LMU alumnus engages in foreign aid
An Eye for Africa
Myanmar (Burma), March 2012: Volker Klauß at the District Hospital in the city of Thandwe in Rakhine State.
Professor Volker Klauß is never far from his sun-helmet. From 1978 to 1985 he lived in Nairobi with his family, while serving as Senior Lecturer in Ophthalmology at the University in the Kenyan capital. When he first visited the country, it had two practicing ophthalmologists for a population of 12 million. This prompted Klauß to look for a local institution where he could help to train colleagues in his own specialist discipline. The German Academic Exchange Service (DAAD) put him in touch with the University of Nairobi.
In every year since then, one or two LMU ophthalmologists have had long-term lecturing posts in Nairobi. Together they have helped to train more than 180 ophthalmologists from various African countries. “In terms of its duration and intensity, this partnership is unique for LMU,” says Klauß, who is now 70. In fact the exchange program has served as a model for ten other eye hospitals at German universities. – And Kenya now has more than 80 practicing eye specialists.
A sea change in patient care
For Klauß, it all began with the general movement towards independence in East Africa in the 1960s. From 1970 to 1972, the young eye doctor was a medical jack-of-all-trades and health educator in a district hospital in Uganda. “My experiences there in the early Seventies made a lasting impression on me,” he says, and he knew he would come back – to teach medicine.
Klauß returned to Africa as Chairman of the Ophthalmology Department in Nairobi, with a microscope donated by Professor Otto-Erich Lund (then Director of the Eye Clinic at the Medical Center of the University of Munich) and funding from various aid organizations. Over the years, he succeeded in effecting a sea change in the quality of medical education there. Cataracts are the commonest cause of blindness in African countries. The condition, which is effectively treatable by routine surgery in Europe, results in progressive deterioration of vision due to clouding of the eye-lens. “Nowadays,” Klauß points out, “some 20,000 cataract operations per year are performed in Kenya, and patient care has markedly improved.”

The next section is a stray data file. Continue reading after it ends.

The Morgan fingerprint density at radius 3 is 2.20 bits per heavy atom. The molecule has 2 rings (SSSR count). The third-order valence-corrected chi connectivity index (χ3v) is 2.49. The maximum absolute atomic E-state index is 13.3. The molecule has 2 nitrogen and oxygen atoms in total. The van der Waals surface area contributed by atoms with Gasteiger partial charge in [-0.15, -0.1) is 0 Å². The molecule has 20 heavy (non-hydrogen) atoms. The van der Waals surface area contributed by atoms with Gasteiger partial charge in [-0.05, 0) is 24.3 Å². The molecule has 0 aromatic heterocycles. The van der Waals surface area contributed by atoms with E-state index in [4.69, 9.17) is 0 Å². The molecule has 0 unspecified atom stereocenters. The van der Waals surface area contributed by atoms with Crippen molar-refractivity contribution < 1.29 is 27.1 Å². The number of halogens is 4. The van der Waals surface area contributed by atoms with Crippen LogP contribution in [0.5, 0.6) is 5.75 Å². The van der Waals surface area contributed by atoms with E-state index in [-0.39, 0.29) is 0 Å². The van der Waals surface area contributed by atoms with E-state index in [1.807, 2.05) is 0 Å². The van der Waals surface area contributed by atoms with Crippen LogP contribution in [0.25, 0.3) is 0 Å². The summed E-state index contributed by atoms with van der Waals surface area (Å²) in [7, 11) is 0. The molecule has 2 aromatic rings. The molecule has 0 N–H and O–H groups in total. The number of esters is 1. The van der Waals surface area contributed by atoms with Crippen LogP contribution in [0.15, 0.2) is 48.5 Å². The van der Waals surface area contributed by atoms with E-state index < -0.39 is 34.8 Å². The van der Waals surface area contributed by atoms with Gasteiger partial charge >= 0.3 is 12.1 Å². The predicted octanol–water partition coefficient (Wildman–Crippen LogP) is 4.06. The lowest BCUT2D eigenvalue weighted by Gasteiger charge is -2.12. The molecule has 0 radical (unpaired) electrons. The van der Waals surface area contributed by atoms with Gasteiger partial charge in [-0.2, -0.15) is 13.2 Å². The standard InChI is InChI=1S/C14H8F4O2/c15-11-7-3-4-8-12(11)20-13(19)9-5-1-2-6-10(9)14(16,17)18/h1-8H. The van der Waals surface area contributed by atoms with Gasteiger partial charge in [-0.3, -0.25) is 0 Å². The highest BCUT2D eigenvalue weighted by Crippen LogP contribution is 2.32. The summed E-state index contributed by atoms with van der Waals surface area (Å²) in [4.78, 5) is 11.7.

In future, “imported” LMU lecturers will spend less time in Nairobi. Klauß is pleased that so many still participate in the exchange program, but he detects a certain loss of motivation among young doctors over the past 20 years. “The training of young doctors is not just a chore,” he says, “it is the noblest part of a university physician’s calling.”
In addition to his annual trip to Kenya, Klauß, long-time Chairman of the German Committee for the Prevention of Blindness, now has plans to visit Burma twice each year. His goal there is the same - to develop the local infrastructure and improve the education of young doctors, in cooperation with Ärzte für die Welt (Physicians for the World).
Both sides benefit
Klauß also hopes that clinics and institutes in Germany will in future display a greater willingness to engage in collaborations with partners in the Developing World as, for example, English-speaking countries do. “Sharing one’s knowledge makes one more receptive to others and both sides benefit,” he insists. “An international partnership is like heaven on Earth.”
His own life’s work has greatly benefited from the support of his wife Claudia. During their time in Kenya, she worked in a mission clinic in a Nairobi suburb, and treated thousands of patients for eye diseases. “You need the right partner for it,” Klauß says. “I had the good fortune to have a wife who is also inspired and fascinated by ophthalmology.” In 2008, Klauß joined his wife in her practice in the Munich suburb of Solln. The premises shared by the two LMU alumni are decorated in the African style.
A taste for adventure seems to run in the family. Their son, who now lives in Canada, was the manager of a hotel in Syria until the outbreak of the civil war there.